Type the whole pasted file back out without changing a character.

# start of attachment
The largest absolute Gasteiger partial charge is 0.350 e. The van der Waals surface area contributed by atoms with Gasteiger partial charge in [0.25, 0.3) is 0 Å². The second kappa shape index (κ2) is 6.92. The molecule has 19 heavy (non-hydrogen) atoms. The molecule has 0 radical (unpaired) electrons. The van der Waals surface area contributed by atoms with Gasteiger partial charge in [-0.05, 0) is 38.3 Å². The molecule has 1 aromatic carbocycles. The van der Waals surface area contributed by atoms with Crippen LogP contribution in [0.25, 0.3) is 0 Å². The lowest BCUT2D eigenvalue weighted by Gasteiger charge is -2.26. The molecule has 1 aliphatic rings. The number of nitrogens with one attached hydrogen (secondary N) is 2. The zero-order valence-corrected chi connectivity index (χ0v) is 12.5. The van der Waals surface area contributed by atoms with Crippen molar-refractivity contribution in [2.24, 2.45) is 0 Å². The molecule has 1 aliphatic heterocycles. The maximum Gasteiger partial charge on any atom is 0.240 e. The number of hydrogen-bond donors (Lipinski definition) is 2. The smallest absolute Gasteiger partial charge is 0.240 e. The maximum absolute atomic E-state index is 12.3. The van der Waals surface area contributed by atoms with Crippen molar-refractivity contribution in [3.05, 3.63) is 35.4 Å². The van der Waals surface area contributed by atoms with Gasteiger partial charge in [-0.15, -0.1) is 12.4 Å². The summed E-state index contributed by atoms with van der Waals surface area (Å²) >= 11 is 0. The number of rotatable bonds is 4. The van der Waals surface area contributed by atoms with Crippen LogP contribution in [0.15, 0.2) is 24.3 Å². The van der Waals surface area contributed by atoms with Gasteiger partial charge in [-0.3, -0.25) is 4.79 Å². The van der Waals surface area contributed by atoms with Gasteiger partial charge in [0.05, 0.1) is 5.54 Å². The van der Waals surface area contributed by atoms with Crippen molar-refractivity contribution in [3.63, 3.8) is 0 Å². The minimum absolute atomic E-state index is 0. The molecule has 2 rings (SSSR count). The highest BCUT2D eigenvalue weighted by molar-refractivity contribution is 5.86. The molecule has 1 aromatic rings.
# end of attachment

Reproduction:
The largest absolute Gasteiger partial charge is 0.350 e. The van der Waals surface area contributed by atoms with Gasteiger partial charge in [0.25, 0.3) is 0 Å². The second kappa shape index (κ2) is 6.92. The molecule has 19 heavy (non-hydrogen) atoms. The molecule has 0 radical (unpaired) electrons. The van der Waals surface area contributed by atoms with Gasteiger partial charge in [-0.05, 0) is 38.3 Å². The molecule has 1 aromatic carbocycles. The van der Waals surface area contributed by atoms with Crippen LogP contribution in [0.25, 0.3) is 0 Å². The lowest BCUT2D eigenvalue weighted by Gasteiger charge is -2.26. The molecule has 1 aliphatic rings. The number of nitrogens with one attached hydrogen (secondary N) is 2. The zero-order valence-corrected chi connectivity index (χ0v) is 12.5. The van der Waals surface area contributed by atoms with Crippen molar-refractivity contribution in [2.24, 2.45) is 0 Å². The molecule has 1 aliphatic heterocycles. The maximum Gasteiger partial charge on any atom is 0.240 e. The number of hydrogen-bond donors (Lipinski definition) is 2. The smallest absolute Gasteiger partial charge is 0.240 e. The maximum absolute atomic E-state index is 12.3. The van der Waals surface area contributed by atoms with Crippen molar-refractivity contribution in [3.05, 3.63) is 35.4 Å². The van der Waals surface area contributed by atoms with Gasteiger partial charge in [-0.15, -0.1) is 12.4 Å². The summed E-state index contributed by atoms with van der Waals surface area (Å²) >= 11 is 0. The number of rotatable bonds is 4. The van der Waals surface area contributed by atoms with Crippen LogP contribution in [0.15, 0.2) is 24.3 Å². The van der Waals surface area contributed by atoms with Gasteiger partial charge in [-0.3, -0.25) is 4.79 Å². The van der Waals surface area contributed by atoms with Gasteiger partial charge in [0.05, 0.1) is 5.54 Å². The van der Waals surface area contributed by atoms with Crippen molar-refractivity contribution in [3.63, 3.8) is 0 Å². The minimum absolute atomic E-state index is 0. The molecule has 2 rings (SSSR count). The highest BCUT2D eigenvalue weighted by molar-refractivity contribution is 5.86. The molecule has 1 aromatic rings.